Tumbling Windows are another way of selecting data from an Azure Stream to drive an Azure ML Experiment. Once again of my examples here are going to be based on the concrete company Eohs, which I referenced in a previous post when talking about Streaming Windows. Eohs is streaming data, via Azure Stream Analytics [ASA] and we need evaluate a portion of that data for an Azure Machine Learning experiment. The experiments don’t need all of the data; only a portion of that data is required. Some of the data will be reported on in real time, and other portions of data will be used for analysis at a longer window. The necessary data will be extracted via an Azure Stream Analytics Query using Windowing. In this post, we will be talking about Tumbling Windows.
Eohs: Streaming Sensor Data
Eohs has installed a tracking system which sends GPS positioning and sensor data which is sent back in near real time to the dispatching company. The dispatchers are able to monitor on their screens the location of the truck, speed, heading and some sensor information delivered every 20 seconds which allow them to know if the truck is loading concrete, pouring concrete, adding water, seatbelt information, and if the passenger door is opened. Eohs is interested in using the sensor data received to figure out if they will need to perform maintenance on their concrete mixing drums. The drums need to have maintenance performed on them based on the drum speed, concrete pouring sensor, and the amount of water added when in use.
Using Azure ML to Determine when to Perform Maintenance
Since Eohs is streaming their data with ASA, we monitor the sensor information for the water and the drum speed over time to see if maintenance is required on the concrete drum. The Azure ML experiment will look at the combination of the water, drum speed and time of day to determine if maintenance is required. We will need to evaluate the sensors every 15 minutes.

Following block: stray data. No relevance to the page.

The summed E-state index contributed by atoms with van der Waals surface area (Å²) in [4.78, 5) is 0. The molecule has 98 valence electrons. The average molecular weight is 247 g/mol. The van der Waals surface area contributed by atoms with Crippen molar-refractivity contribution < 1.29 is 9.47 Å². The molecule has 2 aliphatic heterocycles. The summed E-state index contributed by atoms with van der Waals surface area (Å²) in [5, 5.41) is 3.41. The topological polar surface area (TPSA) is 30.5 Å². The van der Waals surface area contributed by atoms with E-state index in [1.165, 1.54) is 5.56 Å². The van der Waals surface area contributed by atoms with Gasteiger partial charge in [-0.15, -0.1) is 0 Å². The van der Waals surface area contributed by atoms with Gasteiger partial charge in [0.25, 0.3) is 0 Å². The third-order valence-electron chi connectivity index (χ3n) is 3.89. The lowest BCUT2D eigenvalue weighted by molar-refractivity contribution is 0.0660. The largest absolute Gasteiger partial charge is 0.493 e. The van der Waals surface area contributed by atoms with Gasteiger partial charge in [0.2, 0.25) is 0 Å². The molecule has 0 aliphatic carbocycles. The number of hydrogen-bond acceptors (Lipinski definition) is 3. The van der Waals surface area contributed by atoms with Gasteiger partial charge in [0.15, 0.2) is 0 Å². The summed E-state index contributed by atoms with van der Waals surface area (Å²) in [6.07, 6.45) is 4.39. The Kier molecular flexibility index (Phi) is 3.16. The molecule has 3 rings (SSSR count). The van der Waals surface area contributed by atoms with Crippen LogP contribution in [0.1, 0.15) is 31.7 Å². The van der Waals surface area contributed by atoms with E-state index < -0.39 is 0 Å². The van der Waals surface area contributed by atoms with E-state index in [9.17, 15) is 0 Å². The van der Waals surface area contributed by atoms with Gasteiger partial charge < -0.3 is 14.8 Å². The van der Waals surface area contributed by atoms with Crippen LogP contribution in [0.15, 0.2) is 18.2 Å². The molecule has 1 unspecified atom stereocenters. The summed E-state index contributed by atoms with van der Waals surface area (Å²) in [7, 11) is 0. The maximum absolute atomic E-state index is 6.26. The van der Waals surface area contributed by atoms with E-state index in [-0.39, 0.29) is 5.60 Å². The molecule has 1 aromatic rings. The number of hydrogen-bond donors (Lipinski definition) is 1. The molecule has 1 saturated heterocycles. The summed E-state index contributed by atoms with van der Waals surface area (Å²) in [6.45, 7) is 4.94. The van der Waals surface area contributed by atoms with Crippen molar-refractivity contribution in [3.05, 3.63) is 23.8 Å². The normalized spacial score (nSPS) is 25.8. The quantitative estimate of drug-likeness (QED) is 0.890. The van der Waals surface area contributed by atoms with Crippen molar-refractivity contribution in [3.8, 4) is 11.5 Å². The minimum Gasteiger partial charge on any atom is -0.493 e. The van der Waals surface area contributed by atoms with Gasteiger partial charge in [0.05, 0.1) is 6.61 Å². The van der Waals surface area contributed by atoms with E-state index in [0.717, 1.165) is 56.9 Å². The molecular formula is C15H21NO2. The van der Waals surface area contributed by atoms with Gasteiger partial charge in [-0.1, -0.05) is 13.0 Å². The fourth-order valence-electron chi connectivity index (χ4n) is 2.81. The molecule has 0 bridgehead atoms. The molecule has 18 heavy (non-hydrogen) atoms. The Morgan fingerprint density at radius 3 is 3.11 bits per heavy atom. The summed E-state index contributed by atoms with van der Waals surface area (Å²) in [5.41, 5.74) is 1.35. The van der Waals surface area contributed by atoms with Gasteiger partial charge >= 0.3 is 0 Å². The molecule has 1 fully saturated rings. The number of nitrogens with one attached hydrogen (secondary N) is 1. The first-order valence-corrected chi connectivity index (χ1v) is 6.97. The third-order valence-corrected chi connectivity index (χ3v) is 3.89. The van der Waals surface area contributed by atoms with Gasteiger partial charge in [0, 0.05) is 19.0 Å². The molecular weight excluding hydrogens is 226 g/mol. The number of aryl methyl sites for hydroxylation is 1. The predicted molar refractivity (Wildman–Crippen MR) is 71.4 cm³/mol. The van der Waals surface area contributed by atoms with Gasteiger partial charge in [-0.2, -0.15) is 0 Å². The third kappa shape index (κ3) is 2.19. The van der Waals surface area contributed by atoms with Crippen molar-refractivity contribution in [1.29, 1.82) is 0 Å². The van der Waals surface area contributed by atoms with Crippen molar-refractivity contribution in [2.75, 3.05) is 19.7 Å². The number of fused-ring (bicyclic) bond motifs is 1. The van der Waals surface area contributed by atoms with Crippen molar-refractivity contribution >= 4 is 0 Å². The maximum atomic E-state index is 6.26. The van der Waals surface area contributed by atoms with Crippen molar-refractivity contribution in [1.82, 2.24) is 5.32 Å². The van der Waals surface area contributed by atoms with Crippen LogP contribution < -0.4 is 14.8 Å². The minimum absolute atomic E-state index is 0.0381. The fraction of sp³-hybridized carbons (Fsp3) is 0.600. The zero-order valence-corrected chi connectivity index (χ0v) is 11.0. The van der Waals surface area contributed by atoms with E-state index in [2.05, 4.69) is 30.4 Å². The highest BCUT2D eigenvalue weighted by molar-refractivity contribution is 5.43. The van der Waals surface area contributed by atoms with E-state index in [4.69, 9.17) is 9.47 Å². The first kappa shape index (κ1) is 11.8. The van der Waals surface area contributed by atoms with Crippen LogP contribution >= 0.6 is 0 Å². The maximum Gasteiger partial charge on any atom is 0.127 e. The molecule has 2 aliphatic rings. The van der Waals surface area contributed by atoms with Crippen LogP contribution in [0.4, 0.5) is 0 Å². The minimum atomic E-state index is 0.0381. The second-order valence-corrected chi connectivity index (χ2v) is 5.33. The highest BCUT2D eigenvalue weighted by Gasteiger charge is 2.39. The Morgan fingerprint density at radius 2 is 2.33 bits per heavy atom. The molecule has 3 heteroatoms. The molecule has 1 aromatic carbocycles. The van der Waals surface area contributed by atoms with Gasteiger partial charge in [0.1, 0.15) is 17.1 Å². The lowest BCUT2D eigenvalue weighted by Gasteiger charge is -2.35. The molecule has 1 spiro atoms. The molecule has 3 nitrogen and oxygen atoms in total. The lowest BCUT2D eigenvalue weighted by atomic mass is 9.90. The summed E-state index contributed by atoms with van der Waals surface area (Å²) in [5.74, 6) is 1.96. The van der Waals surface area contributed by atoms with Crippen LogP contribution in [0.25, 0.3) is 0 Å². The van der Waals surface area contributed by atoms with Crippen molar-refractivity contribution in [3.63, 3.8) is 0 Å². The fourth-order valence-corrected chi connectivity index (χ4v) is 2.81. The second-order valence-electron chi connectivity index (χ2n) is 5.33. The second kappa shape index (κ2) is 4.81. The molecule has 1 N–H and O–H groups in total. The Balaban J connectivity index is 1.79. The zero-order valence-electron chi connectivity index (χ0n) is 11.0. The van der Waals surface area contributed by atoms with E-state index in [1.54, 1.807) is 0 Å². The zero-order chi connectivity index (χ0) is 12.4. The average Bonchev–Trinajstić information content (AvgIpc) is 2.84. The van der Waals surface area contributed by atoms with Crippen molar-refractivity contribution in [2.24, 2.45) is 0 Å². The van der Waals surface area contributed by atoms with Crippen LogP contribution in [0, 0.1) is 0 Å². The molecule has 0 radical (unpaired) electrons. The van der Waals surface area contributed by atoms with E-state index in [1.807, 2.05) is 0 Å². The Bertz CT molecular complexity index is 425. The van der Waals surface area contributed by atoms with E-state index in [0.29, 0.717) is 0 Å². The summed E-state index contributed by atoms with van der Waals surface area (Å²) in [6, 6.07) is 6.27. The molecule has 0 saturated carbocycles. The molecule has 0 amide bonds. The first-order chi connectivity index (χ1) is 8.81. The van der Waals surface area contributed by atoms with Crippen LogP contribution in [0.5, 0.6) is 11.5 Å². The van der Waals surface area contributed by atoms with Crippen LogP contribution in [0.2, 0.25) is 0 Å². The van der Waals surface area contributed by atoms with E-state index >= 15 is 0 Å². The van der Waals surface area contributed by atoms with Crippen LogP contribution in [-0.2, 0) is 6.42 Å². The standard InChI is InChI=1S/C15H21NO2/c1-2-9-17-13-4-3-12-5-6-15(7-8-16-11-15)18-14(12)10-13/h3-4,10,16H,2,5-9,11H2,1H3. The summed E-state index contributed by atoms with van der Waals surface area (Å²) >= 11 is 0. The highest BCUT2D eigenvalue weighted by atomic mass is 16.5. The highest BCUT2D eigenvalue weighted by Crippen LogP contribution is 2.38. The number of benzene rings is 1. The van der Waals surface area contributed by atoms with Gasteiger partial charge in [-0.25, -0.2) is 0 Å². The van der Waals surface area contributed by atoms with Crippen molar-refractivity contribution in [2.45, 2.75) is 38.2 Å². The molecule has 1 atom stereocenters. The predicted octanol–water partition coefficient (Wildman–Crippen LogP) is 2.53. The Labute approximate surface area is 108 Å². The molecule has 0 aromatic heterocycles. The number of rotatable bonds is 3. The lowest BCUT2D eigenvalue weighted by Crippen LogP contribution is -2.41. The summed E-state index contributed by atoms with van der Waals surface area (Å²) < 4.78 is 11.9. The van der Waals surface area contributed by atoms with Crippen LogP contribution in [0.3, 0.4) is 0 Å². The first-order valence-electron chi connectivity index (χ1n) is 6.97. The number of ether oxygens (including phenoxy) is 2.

Tumbling Windows in Azure Stream Analytics
We want to look at the performance of the sensors in 15 minute increments, so to do this we are going to use a tumbling window. Tumbling windows are designed to read data in fixed increments, so our query is going to read them every 30 minutes. Using the Stream Analytics Query Language, this query will provide the data.
SELECT VehicleID, Avg(DrumSpeedSensor), avg(PouringSensor), avg(WaterSensor), System.Timestamp as EvalTime FROM VehicleTrackingSystem TIMESTAMP BY EntryTime Group by VehicleID, TumblingWindow(minute, 15)
This query will return the data every 15 mint. The EvalTime will be the single time value when the query was run. TIMESTAMP BY EntryTime will ensure that the data is evaluated based upon when the data was created instead of the time that the data reached the Azure server as sometimes data packets may be received out of order. Having our data split into multiple streams like this will allow for multiple experiments to be performed on our Azure Data Stream.
For Part 3 of this series we will talk about Hopping Windows and how and when to use that technique on our data. If you are interested in knowing when my next post will be available, please subscribe and you’ll receive an email when the next post is available.
Data aficionado et SQL Raconteur